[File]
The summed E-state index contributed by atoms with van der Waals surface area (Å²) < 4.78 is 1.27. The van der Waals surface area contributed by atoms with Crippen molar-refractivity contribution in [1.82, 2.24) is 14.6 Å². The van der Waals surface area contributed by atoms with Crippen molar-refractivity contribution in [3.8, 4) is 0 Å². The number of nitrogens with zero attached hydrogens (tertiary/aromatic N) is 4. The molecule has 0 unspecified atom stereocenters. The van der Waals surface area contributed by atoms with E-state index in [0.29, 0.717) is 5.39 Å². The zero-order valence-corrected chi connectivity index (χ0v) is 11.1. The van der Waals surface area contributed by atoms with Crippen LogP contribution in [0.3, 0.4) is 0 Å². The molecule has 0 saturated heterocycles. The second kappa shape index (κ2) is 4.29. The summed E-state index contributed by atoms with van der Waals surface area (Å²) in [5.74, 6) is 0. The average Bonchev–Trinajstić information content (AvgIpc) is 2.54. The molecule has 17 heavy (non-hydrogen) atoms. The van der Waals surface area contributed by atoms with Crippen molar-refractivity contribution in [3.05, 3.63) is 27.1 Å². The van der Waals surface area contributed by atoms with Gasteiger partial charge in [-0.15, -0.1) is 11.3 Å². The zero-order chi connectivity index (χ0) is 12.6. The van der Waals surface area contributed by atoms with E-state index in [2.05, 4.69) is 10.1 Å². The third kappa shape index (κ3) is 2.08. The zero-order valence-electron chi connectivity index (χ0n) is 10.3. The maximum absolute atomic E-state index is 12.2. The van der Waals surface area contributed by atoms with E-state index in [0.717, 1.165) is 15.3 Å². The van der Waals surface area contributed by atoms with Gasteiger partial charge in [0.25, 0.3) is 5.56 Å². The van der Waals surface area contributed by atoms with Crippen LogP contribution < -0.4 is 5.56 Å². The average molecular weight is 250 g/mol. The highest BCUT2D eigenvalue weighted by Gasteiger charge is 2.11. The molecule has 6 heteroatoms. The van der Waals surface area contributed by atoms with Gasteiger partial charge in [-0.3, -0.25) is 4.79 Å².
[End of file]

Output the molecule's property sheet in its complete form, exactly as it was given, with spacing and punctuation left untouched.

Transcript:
The summed E-state index contributed by atoms with van der Waals surface area (Å²) < 4.78 is 1.27. The van der Waals surface area contributed by atoms with Crippen molar-refractivity contribution in [1.82, 2.24) is 14.6 Å². The van der Waals surface area contributed by atoms with Crippen molar-refractivity contribution in [3.8, 4) is 0 Å². The number of nitrogens with zero attached hydrogens (tertiary/aromatic N) is 4. The molecule has 0 unspecified atom stereocenters. The van der Waals surface area contributed by atoms with E-state index in [0.29, 0.717) is 5.39 Å². The zero-order valence-corrected chi connectivity index (χ0v) is 11.1. The van der Waals surface area contributed by atoms with Crippen LogP contribution in [0.3, 0.4) is 0 Å². The molecule has 0 saturated heterocycles. The second kappa shape index (κ2) is 4.29. The summed E-state index contributed by atoms with van der Waals surface area (Å²) in [5.74, 6) is 0. The average Bonchev–Trinajstić information content (AvgIpc) is 2.54. The molecule has 17 heavy (non-hydrogen) atoms. The van der Waals surface area contributed by atoms with Crippen molar-refractivity contribution in [3.05, 3.63) is 27.1 Å². The van der Waals surface area contributed by atoms with Gasteiger partial charge in [-0.15, -0.1) is 11.3 Å². The zero-order chi connectivity index (χ0) is 12.6. The van der Waals surface area contributed by atoms with E-state index in [2.05, 4.69) is 10.1 Å². The third kappa shape index (κ3) is 2.08. The zero-order valence-electron chi connectivity index (χ0n) is 10.3. The maximum absolute atomic E-state index is 12.2. The van der Waals surface area contributed by atoms with E-state index in [0.717, 1.165) is 15.3 Å². The van der Waals surface area contributed by atoms with Gasteiger partial charge in [0.25, 0.3) is 5.56 Å². The van der Waals surface area contributed by atoms with Crippen LogP contribution < -0.4 is 5.56 Å². The average molecular weight is 250 g/mol. The highest BCUT2D eigenvalue weighted by Gasteiger charge is 2.11. The molecule has 6 heteroatoms. The van der Waals surface area contributed by atoms with Gasteiger partial charge in [-0.3, -0.25) is 4.79 Å².